The inspired ministry of Ellen G. White is indissolubly linked with the rise and growth of the Seventh-day Adventist Church. Through her writing and public speaking, this spirit-filled messenger of God rallied the dispirited believers after the Great Disappointment of 1844, gave them new hope, focused their attention on “present truth” In the bible, and called them to carry the three angels’ messages to the entire world. Her prophetic gift, coupled with her unwavering confidence in the Bible as the infallible test of both truth and experience, provided the bedrock foundation for a movement so small when it began that only God’s special providence could have made it what it is today—a world-wide church of millions, with workers in all corners of the globe proclaiming the good news that Jesus is coming soon.
Writing was an essential element of Ellen White’s ministry. Beginning as a teen-ager, this remarkable woman wrote out the messages that God laid on her heart and showed to her in vision. As the years progressed, her writings provided counsel on almost every phase of personal life and church development. God revealed to her the needs both of people individually and of the church corporately, and she did not hesitate to communicate heaven’s advice and solutions. Only a person who believed totally in her divine call would have used her time and strength so unstintingly in the painstaking task of writing out by hand the inspired messages. Often these messages arrived at exactly the right time to keep the church from being drawn off course.
But writing was only one phase of Ellen White’s prophetic ministry. Without any formal training in public speaking, Mrs. White became one of the most effective and dynamic speakers of her time. When word was circulated that she would be the speaker at either church or secular events, crowds would gather from far and near. Using her voice perfectly, she would make herself heard even by listeners standing farthest from the platform. To general audiences she often spoke on the subject of temperance, but always her messages carried overtones of “Christ our righteousness.” She loved to talk about Jesus and His matchless charms.
Four years ago we published Volume 1 of Sermons and Talks. the response was so enthusiastic that we herewith offer volume 2. Like the messages in Volume 1, the sermons and talks in this volume are mostly from the latter half of Ellen White’s ministry. This may be attributed to the fact that her messages were more faithfully reported in that period than during the early years. These messages were stenographically reported, hence by reading this book a person receives the true “feel” of Mrs. White as a speaker.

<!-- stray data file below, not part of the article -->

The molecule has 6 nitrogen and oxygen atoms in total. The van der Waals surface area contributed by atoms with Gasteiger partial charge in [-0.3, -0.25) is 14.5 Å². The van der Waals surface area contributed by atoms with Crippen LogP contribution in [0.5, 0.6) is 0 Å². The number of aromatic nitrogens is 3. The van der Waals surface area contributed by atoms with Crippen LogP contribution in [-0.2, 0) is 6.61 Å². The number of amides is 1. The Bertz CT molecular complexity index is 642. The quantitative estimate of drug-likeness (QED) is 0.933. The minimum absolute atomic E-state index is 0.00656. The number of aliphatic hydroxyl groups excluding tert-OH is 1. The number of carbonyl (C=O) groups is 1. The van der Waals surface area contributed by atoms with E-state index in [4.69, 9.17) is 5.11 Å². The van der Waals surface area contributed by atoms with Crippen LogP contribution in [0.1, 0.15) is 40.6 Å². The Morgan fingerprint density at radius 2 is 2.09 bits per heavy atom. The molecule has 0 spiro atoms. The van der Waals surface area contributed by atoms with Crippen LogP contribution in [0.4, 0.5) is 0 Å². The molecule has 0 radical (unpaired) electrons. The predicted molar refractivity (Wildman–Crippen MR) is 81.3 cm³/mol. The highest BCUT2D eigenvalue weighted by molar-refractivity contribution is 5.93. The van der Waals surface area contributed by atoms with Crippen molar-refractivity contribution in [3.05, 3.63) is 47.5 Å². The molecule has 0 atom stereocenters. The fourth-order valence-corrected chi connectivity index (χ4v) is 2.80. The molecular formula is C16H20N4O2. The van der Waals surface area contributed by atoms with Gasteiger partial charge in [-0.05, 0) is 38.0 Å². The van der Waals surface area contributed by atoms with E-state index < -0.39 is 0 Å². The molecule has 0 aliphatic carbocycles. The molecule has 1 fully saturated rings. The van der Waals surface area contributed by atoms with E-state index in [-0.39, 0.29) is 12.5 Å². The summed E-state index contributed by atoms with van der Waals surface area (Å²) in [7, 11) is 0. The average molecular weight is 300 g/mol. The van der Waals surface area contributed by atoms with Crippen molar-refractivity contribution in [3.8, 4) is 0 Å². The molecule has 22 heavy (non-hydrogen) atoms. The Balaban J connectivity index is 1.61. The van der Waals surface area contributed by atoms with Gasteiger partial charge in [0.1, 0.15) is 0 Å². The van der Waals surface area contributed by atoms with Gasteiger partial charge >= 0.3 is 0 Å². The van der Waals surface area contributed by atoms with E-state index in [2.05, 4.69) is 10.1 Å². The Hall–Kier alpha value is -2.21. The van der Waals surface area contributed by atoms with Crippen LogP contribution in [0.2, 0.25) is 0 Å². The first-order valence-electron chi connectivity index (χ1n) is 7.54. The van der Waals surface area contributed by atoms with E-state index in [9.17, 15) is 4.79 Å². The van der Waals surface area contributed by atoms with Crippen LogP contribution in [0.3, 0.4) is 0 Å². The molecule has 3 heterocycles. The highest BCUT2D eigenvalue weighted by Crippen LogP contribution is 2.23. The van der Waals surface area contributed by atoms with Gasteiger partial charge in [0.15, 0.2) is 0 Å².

We trust that a deepening of spiritual insight and a closer fellowship with the Lord will reward all who read the messages in this book. Additional volumes of Sermons and Talks will be produced as demand requires and time permits.
The Trustees of the
Ellen G. White Estate.
|Ch. No.||Reference||Chapter Title||Page|
|1||Ms 1, 1869||Diligence in the Work of Preparation||1|
|2||Ms 5, 1883||Charge to Ministers and Laymen: Labor Together for Souls||10|
|3||Ms 4, 1885||Christian Fellowship||20|
|4||Ms 10, 1886||Preparation for Christ’s Coming||26|
|5||Ms 16, 1886||The Privilege of Being a Christian||31|
|6||Ms 14, 1887||The Need of Earnest, Intelligent Workers||39|
|7||Ms 4, 1888||How to Become True Ministers of Christ||48|
|8||Ms 1, 1890||Heaven’s Part in Life’s Conflict||57|
|9||Ms 3, 1890||The Work in Michigan||71|
|10||Ms 19b, 1890||Make the Best Use of Your Talents||80|
|11||Ms 27, 1891||Work to Show Christ to the World||92|
|12||Ms 11, 1893||Search the Scriptures||99|
|13||Ms 26, 1894||Importance of True Sabbathkeeping by the Entire Family||104|
|14||Ms 21, 1895||Christ Spans the Gulf of Sin||110|
|15||Ms 82, 1898||The Leaven of Truth||115|
|16||Ms 163, 1898||Workers in Denominational Institutions to Be Spiritual; Counsel on Sunday Work, Holidays, and Healthful Living||123|
|17||Letter 108, 1898||God’s Truth and Spirit to Control and Purify the Life; Self to Be Subdued; Faith to Be Exercised||130|
|18||Ms 66, 1899||Light to Go Forth From Avondale; Holy Spirit on These Grounds||135|